Robert, prior of Westacre, by deed sans date, released to the priory of Castleacre, all the tithes which they had in this parish, in tofts and crofts, between Staplewere, and the north part of the dole of John Fitz Richard.—Reg. Castleacr. fol. 86.
1227, John de Pagrave, vicar, presented by the prior and convent. (fn. 3)
It was founded by Roger, the prior, and convent of Reynham, about 1181, with the consent of William de Lisewise, who was lord of the site, and the founder of the little priory (called Normansbergh) in South Reinham; this William lived in the reign of King Henry II. and held lordships in Gately, Reinham, &c. under the Moniforts, which family descended from Hugh de Monteforti, who was lord also of Islington, Clenchwarton, &c. (towns adjoining to this) of the gift of the Conqueror, and Lisewise held under him.
This prior granted to Lœna or Leva, daughter of Godr. de Lynne, a nun, all the small tract of ground here, (called a desert and solitary place) that was inhabited by a hermit, and not overflowed, with the hermitage: Læna and her nuns were to hold it freely by the payment of 12d. per ann. to the priory of Normansburgh, as appears from the following deed of Roger, the prior, and his canons:
Universis St. matris eccles. filijs, Rogeri servus servor. Dei prior humiltimus de Reinham, et fratres sui canonici salut. omnipot. Dei benedictionem, &c. Nos communi consensu dedisse et concessisse Dne. Lene, see monial; filie Godricj de Lenne, et monialib; ibid Deo servientib; et servituris, Heremium (fn. 4) Scj Johannes Evangel. in australj parte situm juxta Wigehale, cum omnib; pertinent; infra circuitum fovear. et extra, et in turbariâ, que fuit Aluricj filij Chidemannj tenend. de eccles. nostra, et de nobis, et de successorib; nostris, omni subjectione remotâ, annuatim reddendo 12d. de recognitione eccles nostre in die Scj Joh. Evangeliste, infra natal. et ut hoc liberius et firmiter teneant, auxiliante Dno. nostro Jesu Xto. et proclamante Willo. de Lisewise, dno. fundi cum chartulœ nostrœ testimonio confirmavimus, sicut ipse cum chartâ suâ illud nobis in perpet. elemosun. confirmavit.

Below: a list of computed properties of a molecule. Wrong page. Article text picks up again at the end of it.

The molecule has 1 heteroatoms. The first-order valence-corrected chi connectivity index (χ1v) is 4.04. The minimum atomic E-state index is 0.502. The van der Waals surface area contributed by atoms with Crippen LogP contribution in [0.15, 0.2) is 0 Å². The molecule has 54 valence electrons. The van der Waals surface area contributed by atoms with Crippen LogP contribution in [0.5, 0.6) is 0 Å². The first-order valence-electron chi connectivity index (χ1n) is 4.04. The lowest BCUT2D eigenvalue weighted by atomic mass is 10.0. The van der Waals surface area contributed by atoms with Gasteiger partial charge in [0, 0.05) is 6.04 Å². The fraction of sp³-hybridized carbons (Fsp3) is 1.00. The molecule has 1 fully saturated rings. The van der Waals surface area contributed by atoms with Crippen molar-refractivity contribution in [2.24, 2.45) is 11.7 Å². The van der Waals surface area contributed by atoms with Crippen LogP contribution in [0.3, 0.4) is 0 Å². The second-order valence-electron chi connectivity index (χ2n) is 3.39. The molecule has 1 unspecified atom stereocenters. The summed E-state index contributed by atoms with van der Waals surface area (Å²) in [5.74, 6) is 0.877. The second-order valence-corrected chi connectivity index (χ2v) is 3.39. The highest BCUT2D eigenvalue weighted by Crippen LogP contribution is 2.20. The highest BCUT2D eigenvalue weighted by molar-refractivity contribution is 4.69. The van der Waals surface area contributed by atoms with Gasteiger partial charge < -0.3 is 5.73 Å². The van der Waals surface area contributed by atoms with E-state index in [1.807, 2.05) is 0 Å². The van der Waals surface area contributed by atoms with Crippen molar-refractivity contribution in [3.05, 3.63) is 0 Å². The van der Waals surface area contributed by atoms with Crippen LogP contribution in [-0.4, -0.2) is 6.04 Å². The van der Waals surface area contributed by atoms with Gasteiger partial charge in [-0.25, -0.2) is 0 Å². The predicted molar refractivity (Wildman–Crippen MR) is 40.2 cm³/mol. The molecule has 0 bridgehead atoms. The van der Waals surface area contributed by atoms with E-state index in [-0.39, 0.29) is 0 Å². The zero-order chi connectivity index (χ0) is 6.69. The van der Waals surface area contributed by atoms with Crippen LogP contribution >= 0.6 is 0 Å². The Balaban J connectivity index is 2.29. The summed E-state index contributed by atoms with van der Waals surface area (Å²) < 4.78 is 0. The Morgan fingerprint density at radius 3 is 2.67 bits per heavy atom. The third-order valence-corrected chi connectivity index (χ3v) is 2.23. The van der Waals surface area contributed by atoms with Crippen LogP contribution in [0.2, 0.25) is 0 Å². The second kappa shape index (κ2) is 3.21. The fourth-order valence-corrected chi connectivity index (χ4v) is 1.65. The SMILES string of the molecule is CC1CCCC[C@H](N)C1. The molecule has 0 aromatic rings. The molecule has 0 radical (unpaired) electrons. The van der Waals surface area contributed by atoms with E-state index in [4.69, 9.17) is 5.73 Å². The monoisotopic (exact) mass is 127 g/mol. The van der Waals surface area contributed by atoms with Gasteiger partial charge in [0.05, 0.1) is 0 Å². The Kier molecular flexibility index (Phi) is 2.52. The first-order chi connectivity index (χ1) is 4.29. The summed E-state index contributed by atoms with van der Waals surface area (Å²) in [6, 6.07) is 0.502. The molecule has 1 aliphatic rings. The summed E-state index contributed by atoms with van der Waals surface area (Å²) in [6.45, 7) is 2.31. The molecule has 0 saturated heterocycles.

Qui vero illj aliquod p. amore Dej beneficium impendet sciet se missarum, orationum, et omnium beneficior. que fient in eccles. nostrâ participem fierj. Testib; Sim. Presbyt. de Wigehale, Walto. filio ejus, Willo. fil. Alanj, Alano de Tilneia, &c.
Godfrey, (son of the aforesaid William,) with the consent of Maud his wife, William, his son and heir, and all his children confirmed the grant of his father, (at the hermitage, and land here which John, the hermit held) to the said nunnery, and to be held of the priory of Normansburgh.
Reginald, son of Hamon de Thorpeland, by the command of King Henry II. son of Maud the Empress, sold to this priory 5 acres of land in the marsh, by Wigenhale, for 5 marks;—witnesses, Gilbert, the priest of Denver, Alured, capellane of the church of St. Edmund's, Peter capellane of Caldecotes, Constant, son of Godfrey of Linn, Ralph, clerk of Thorpeland, Sim. de Caili, William, son of Peter Bekeswell, Peter de Pelevill, Robert de Wallington, Robert de Cherevile, &c.
The said Reginald and his wife Rheda, or Theda, gave to God, St. Mary, St. John, and St. Thomas, and the nuns of this priory, serving God in the desert (Heremo) by Wiggehale, with their daughter, whom they had given to be educated, and to serve God there, a toft of one acre of pasture, 8 acres in Thorpland field, also 12d. rent per ann. and 6 other acres; witnesses, Jeff. dean of Fincham, Helmade, priest of Thorp, &c.
In the 2d of Edward III. several lands were alienated to this house; and in 38th of that King, John, the rector of Castre St. Edmund, in Norfolk, gave a messuage, with 38 acres of land in Clenchwarton, and in Wigenhale, held of the heirs of William de Ingaldesthorp, paying 2s. per ann.